The UDF considers the policy its trump card. Under the new rules, all bars that serve Indian Made Foreign Liquor have been shut down, except those located in five-star hotels. The coalition’s election manifesto says even these would be closed if it is voted back to power, and total prohibition enforced in 10 years. Ironically, Chandy and his confidant K Babu, who holds the liquor portfolio, were opposed to the restrictions when they were first proposed in 2014 by the Kerala Pradesh Congress Committee President VM Sudheeran. They are said to have feared upsetting the state’s powerful bar lobby, even though the anxiety they expressed in public was over its impact on state revenues (given the expected annual loss of Rs 2,500 crore) and the tourism sector. But Sudheeran, a staunch prohibitionist, rolled out a campaign to ‘liberate Kerala from booze’. In a state that had earned the sobriquet, ‘Tippler’s Own Country’ for topping the country in liquor consumption, this was bound to cause a stir. Chandy cleverly changed his stance, adopting it as a morality shield of sorts, after scams began to break out one after the other involving him and his government. The ugliest of these was the ‘solar scam’ in which the prime accused, Sarita Nair, 35, once known as close to Chandy, levelled accusations of both bribery and sexual harassment against him. The liquor policy took a toll too, as a couple of UDF ministers had to quit on charges of accepting bribes from bar owners in return for some concessions. Another set of scams that has fingers pointed at UDF ministers involves the allegedly illegal transfer of large stretches of land, paddy fields, water bodies to commercial and religious entities. A 20-acre free lease granted to the liquor baron Vijay Mallya, for example, has raised a stink.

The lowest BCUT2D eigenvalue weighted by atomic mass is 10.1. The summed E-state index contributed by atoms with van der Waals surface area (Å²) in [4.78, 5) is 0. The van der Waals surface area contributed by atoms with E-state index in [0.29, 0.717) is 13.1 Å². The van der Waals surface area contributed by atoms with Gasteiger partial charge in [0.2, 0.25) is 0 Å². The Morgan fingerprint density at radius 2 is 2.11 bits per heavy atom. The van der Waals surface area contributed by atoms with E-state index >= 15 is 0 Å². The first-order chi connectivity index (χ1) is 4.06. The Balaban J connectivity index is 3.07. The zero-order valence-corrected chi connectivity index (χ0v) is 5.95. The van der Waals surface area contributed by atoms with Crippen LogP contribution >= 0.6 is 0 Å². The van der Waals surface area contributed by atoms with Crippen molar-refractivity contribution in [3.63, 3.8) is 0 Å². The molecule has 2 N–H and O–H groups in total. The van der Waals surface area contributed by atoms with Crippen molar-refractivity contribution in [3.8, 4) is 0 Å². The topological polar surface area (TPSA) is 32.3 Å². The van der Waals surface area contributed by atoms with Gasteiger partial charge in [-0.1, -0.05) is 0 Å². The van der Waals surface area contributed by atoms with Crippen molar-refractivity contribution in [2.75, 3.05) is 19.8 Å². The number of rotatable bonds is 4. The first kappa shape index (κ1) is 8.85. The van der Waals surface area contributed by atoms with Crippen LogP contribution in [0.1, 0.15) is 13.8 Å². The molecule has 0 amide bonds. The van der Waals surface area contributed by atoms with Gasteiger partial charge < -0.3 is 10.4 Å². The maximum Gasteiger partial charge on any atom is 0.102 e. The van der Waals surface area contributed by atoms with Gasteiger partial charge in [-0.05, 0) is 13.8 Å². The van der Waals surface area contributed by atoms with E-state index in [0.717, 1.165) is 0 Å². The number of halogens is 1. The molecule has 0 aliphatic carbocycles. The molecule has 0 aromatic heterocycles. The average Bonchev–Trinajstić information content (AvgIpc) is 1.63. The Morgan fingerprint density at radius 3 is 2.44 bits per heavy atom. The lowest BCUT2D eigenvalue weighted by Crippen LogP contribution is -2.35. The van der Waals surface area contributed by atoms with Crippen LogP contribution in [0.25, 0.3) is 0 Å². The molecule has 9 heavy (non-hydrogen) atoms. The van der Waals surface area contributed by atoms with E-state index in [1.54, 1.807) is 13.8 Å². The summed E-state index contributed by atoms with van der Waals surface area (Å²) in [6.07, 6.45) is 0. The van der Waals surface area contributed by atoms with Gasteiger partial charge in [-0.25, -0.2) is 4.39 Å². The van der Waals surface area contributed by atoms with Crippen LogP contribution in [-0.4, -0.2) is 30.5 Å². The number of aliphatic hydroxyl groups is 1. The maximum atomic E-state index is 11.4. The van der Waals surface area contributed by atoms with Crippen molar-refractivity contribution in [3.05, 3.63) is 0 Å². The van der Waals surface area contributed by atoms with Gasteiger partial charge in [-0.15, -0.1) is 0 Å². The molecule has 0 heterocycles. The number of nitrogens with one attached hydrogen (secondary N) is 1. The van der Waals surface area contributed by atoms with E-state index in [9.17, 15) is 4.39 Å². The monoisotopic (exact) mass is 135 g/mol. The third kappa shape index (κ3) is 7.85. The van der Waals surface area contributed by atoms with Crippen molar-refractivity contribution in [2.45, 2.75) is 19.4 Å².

The stakes are high for Chief Minister Oommen Chandy. For the polls are not just a referendum on his government,  but on his leadership